A gathering of large bats with a wingspan of nearly 30 cm were seen at the top of McIntyres Field (TQ 185 061), which is above the Manor Allotments, in Lancing. Martin Love of the Sussex Bat Group identified these as the Noctule Bat, Nyctalus noctula or less likely a Serotine, Eptesicus serotinus.
Bat Detector Kits

Report by Roy & June Bratton
Bats are seen in Windlesham Gardens, Shoreham (hearsay reports).

20 July 2001
A Painted Lady Butterfly landed on the Verbena bonariensis in my Lancing garden (TQ 186 045). This plant is rich in nectar and particularly attractive to butterflies.

Report by Ray Hamblett
Butterflies of Lancing

18 July 2001
The Sussex branch of the Butterfly Conservation Society arranged a walk on Mill Hill  in the morning. The long grasses were still soaked from yesterday's downpour. I did not make the 11:00 am start but I went up there a couple of hours later and they were no longer around. The blue butterflies were not out yet and it preceded the school holidays, so it could be seen as a strange date to choose. The only insect of note was a solitary Burnet Moth south of the car park (TQ 212 072). It quickly flew away, the bright red most distinguishable. One of the reasons for my identification was the cocoon photographed at the beginning of July and shown further down the page. It is probably the 6-spot Burnet Moth, Zygaena filipendulae.
Pictures of the Burnet Moths
There was a fair selection of butterflies including Small Skippers.

17 July 2001
It needed torrential rain and a near gale to dislodge a 95 mm pine cone which nearly landed on my head. It came from one of a couple of old pine trees just south of the western tennis pavilion in Buckingham Park. I have tentatively identified these trees as Monterey Pine, Pinus radiata

16 July 2001
A Gatekeeper Butterfly settled in my wild garden in Corbyn Crescent, Shoreham (TQ 224 053), opening its wings to reveal the splendid orange upperside lined with brown. On 21 July 2001 it was joined by others present every day for the rest of July.

15 July 2001
A pair of Comma Butterflies fluttered around and finally settled briefly in my wild garden, without nettles, in Corbyn Crescent, Shoreham (TQ 224 053).  This is my first definite report of these butterflies on the Nature Notes web pages. House Martins flew overhead from Middle Road allotments.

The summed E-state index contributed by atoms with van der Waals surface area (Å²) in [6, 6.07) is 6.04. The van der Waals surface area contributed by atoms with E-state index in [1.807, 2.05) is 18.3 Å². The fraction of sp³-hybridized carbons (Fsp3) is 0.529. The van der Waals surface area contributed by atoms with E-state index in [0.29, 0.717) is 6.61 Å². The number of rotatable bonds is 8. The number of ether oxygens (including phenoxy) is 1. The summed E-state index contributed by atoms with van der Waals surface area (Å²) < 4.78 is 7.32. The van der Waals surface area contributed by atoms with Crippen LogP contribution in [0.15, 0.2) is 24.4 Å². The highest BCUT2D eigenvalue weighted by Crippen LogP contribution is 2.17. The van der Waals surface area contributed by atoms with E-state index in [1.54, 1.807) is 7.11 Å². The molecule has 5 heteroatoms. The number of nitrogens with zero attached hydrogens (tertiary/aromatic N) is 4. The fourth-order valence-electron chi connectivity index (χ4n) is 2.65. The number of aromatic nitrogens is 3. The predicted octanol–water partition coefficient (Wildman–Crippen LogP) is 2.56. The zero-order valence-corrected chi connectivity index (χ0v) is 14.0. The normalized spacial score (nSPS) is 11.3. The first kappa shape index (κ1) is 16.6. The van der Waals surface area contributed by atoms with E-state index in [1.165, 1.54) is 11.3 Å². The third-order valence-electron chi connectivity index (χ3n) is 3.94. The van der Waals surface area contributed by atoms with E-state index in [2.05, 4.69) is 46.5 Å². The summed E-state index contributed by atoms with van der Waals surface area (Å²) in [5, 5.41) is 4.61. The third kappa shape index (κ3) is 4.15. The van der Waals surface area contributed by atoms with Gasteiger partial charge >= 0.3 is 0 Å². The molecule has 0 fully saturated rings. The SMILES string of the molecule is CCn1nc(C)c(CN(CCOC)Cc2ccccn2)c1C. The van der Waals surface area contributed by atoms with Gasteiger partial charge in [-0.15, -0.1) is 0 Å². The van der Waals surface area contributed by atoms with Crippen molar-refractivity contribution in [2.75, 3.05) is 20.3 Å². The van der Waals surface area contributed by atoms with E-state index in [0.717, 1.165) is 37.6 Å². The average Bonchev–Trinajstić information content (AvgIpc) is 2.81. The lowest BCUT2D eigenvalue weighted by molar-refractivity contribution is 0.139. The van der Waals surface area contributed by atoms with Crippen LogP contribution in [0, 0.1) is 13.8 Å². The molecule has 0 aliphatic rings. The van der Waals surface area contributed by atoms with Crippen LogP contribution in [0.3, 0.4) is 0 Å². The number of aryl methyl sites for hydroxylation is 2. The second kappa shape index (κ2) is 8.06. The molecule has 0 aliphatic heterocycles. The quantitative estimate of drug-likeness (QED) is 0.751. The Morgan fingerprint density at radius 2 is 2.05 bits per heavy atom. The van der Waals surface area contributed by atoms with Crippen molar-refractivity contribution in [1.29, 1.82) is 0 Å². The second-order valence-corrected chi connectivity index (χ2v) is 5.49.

A handful of small Gatekeeper Butterflies fluttered around the Blackthorn (Sloe) bushes (TQ 207 055) and other scrub around the towpath on the eastern of perimeter of Shoreham Airport
At the Old Fort (TQ 234 046), the Common Lizards, Lacerata vivipara, with exceptionally mottled markings, have found new places to hide after the flint wall has been repaired. The exceptionally speckled markings of the lizard are found in the European Wall Lizard, Podarcis muralis. (This latter species were kept in the back garden of a house in Old Fort Road and could be escapes. However, lizards were definitely present in the 1960s on the walls of the Old Fort and this pre-dated the presence of lizards in the garden of a herpetologist.)
Earlier Report of the Flint Wall Repairs

13 July 2001
Butterflies between the bridleway (TQ 228 067) skirting Slonk Hill Farm and Mossy Bottom Barn included Small Tortoiseshells, Red Admirals and at least one Painted Lady (TQ 225 074), all species eventually settling on the chalk path, and all the butterflies were in perfect colourful condition. 
The skies around New Erringham Farm were filled with the low flying aerobatic displays of House Martins and Swallows, perhaps Swifts as well. 

12 July 2001
About a dozen of the stout-bodied dragonflies flew rapidly over the Lancing Ring dewpond (see the previous report). They flew much too quickly to ascertain any of the smaller details which is necessary to confirm identification. Both males and females chased each other in the breeze. However, a brown female dragonfly settled for about two seconds a couple of metres away and there was just time to spot at  least three large spots of bright orange on one side of the darker brown abdomen. This together with the brown bulky nature of the flattish abdomen, made to look more bulky by the brown on the base of the wings makes me identify this spectacular insect as the Broad-bodied ChaserLibellula depressa. The appearance of bright green Emperor Dragonfly, female, was comparatively dull and inactive. A Blue-tailed Damselfly tried to hide its then abdomen along a thin waterside reed. 
British Dragonfly Society Species Checklist

11 July 2001
All boats remain in harbour as the beach shingle is rolled about by the Fresh Breeze (Force 5 +) without rain, with many white horses. The shingle that had been levelled with the renovation to the Inner West Arm of Shoreham Harbour sea defences south of Soldier's Point, near the Old Fort, last year, had now been reformed by the wind and returned to its former undulations, with the return of the common shingle plants including Sea Kale, Sea Beet, Yellow-horned Poppy, Sea Campion, Spear-leaved Orache and the common weed of wild places, the Sow Thistle was abundant.